MOUNT PLEASANT, Wis. (Reuters) - Kim Mahoney listened from her reclining living room couch as Democratic presidential candidates debated economic, trade and environmental policies this week, needing only to look to her backyard to see how lofty political pledges can really play out.
Once a middle-of-the-road Democratic voter, the 50-year-old paralegal lives in the last house standing in a neighborhood razed for a planned technology plant.
President Donald Trump and his fellow Republicans have touted the project for promising to create 13,000 jobs in Wisconsin’s Racine County, a pivotal area in a state considered a battleground in U.S. presidential races. Trump unexpectedly won Wisconsin in 2016.
Skeptical of a plant and jobs slow to materialize, Mahoney’s experiences have fueled her interest in the sweeping government reforms endorsed by her party’s ascendant left wing. She now embraces government-run healthcare and immigration leniency.
“What conservatives are doing is hurting people,” Mahoney said, explaining that as a “rules-follower” she once struggled with immigration amnesty but now recoils from Trump’s hardline policies. “When you have government not following the rules too, I’m just going to side more for human decency.”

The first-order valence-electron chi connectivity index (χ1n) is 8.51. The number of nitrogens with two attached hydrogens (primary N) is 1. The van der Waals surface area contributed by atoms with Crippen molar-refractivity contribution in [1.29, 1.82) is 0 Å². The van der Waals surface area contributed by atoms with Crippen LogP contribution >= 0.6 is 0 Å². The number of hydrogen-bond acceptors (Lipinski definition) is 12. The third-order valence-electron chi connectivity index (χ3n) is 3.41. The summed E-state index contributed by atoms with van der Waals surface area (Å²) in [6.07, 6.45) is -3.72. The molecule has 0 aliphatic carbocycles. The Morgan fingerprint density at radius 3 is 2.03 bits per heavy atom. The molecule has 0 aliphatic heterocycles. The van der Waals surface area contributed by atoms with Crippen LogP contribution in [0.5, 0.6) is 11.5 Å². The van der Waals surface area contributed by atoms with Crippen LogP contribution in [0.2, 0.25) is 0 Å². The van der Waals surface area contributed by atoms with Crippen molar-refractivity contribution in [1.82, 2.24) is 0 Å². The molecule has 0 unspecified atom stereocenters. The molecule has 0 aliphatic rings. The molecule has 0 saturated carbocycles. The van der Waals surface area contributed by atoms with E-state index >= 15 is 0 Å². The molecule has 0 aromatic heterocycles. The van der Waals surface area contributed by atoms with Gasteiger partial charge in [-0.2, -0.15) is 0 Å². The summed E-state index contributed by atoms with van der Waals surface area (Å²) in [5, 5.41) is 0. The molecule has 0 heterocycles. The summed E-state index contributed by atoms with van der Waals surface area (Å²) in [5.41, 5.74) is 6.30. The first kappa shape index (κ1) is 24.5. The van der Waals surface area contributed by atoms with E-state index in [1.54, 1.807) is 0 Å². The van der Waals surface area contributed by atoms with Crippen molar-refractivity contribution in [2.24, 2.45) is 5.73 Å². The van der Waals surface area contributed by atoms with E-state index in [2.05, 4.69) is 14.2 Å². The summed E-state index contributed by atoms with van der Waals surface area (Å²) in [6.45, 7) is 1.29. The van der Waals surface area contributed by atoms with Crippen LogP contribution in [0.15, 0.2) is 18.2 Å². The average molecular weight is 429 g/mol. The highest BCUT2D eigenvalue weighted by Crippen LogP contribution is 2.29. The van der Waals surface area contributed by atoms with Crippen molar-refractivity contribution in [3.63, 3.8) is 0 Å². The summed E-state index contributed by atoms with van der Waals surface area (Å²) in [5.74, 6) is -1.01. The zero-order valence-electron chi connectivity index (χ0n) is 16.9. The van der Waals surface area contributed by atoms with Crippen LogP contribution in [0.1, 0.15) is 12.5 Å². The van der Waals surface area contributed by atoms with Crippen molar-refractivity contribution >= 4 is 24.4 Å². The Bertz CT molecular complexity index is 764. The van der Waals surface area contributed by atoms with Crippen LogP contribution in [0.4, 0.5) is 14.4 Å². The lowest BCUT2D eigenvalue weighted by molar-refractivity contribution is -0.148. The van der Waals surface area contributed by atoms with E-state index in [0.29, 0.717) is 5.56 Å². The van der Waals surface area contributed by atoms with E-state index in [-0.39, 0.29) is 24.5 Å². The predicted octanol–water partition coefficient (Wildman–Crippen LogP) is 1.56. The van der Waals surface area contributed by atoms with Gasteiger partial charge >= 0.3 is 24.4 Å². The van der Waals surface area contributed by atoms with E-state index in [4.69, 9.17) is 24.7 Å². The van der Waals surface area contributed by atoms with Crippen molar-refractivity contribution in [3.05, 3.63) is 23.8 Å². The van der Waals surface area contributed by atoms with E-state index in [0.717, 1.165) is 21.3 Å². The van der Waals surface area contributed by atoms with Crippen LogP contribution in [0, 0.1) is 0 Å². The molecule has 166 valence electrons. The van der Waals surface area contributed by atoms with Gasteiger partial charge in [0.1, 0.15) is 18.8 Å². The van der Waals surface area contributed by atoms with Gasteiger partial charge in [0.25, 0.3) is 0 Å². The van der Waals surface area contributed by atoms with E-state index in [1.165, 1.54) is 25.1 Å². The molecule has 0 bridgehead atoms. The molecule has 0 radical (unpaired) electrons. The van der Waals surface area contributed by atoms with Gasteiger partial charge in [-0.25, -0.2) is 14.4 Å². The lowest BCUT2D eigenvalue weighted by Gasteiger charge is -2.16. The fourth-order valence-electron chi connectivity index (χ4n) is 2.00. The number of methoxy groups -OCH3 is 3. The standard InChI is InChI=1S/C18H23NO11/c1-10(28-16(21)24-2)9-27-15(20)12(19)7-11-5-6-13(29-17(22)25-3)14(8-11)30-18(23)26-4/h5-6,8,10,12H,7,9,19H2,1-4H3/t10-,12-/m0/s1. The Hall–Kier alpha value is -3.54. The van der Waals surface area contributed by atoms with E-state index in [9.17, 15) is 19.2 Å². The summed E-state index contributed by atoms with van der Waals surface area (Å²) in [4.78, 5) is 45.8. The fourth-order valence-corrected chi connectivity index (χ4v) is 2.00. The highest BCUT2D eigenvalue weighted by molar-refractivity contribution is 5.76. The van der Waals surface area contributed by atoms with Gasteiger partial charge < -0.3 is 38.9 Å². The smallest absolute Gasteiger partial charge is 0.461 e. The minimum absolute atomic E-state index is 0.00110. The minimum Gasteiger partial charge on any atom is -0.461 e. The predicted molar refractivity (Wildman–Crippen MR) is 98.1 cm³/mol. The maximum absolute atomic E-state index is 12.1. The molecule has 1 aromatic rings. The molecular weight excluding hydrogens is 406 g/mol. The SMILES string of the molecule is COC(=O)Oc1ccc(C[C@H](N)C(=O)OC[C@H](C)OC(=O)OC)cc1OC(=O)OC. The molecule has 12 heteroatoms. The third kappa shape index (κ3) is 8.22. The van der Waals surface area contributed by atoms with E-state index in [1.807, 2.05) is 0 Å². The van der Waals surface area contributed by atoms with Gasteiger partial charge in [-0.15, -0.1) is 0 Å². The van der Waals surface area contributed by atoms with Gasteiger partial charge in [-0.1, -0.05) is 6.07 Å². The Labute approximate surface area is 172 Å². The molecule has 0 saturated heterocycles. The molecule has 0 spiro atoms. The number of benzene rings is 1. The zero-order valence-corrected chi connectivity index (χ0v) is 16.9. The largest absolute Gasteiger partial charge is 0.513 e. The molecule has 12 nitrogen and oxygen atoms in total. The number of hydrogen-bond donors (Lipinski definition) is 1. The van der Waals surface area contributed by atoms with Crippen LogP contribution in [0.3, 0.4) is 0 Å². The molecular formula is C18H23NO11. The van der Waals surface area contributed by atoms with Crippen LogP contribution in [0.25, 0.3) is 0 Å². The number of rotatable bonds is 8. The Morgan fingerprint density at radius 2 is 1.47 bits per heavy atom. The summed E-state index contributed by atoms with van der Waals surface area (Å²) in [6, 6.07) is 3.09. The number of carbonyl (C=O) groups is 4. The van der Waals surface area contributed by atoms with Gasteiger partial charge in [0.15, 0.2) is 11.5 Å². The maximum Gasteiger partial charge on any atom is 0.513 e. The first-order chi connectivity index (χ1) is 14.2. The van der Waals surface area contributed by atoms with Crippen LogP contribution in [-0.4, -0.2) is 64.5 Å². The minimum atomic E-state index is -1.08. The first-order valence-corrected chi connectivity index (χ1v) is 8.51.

She dismissed U.S. Senator Bernie Sanders’ “crazy hair, crazy left ideas” during his unsuccessful bid for the 2016 Democratic presidential nomination won by Hillary Clinton. Yet this week, he topped her list of preferred candidates as he fended off more moderate candidates’ attacks on his proposals.
U.S. Senator Elizabeth Warren also impressed her as genuinely concerned about helping people. Mahoney said she would gladly give up her costly employer-provided insurance and pay higher taxes for guaranteed medical coverage under the “Medicare for All” government-run healthcare plan backed by Warren and Sanders.
While less certain about newer liberal proposals such as legalizing recreational marijuana and paying reparations to African Americans descended from slaves, Mahoney considered the moderate Democratic candidates debating on back-to-back nights in Detroit unacceptably status quo.
“Oh my gosh, he’s a Republican,” she said to her television as the Democratic race’s front-runner, former Vice President Joe Biden, argued that some Americans wanted to keep their current private health insurance.
Democrats across the United States have lurched left in recent years, increasingly favoring a broader government role in healthcare, stronger gun restrictions and blaming humans for climate change, Reuters/Ipsos polling shows. As Trump transformed the Republican Party with a crackdown on legal and illegal immigration, Democrats have grown more strongly opposed to his demands for a wall along the U.S.-Mexican border.
Sitting on her couch alongside her dozing husband and the family dog - a goldendoodle named Cocoa - Mahoney said ultimately she would vote for “anybody but Trump” in the November 2020 election.
Her 13-year-old daughter Reese briefly showed interest in the debate and asked her mother to explain the difference between Democrats and Republicans.
“I believe more in socialist values and protecting the environment,” Mahoney said. “They want to ...”
“Destroy everything?” interrupted Reese, prompting laughs.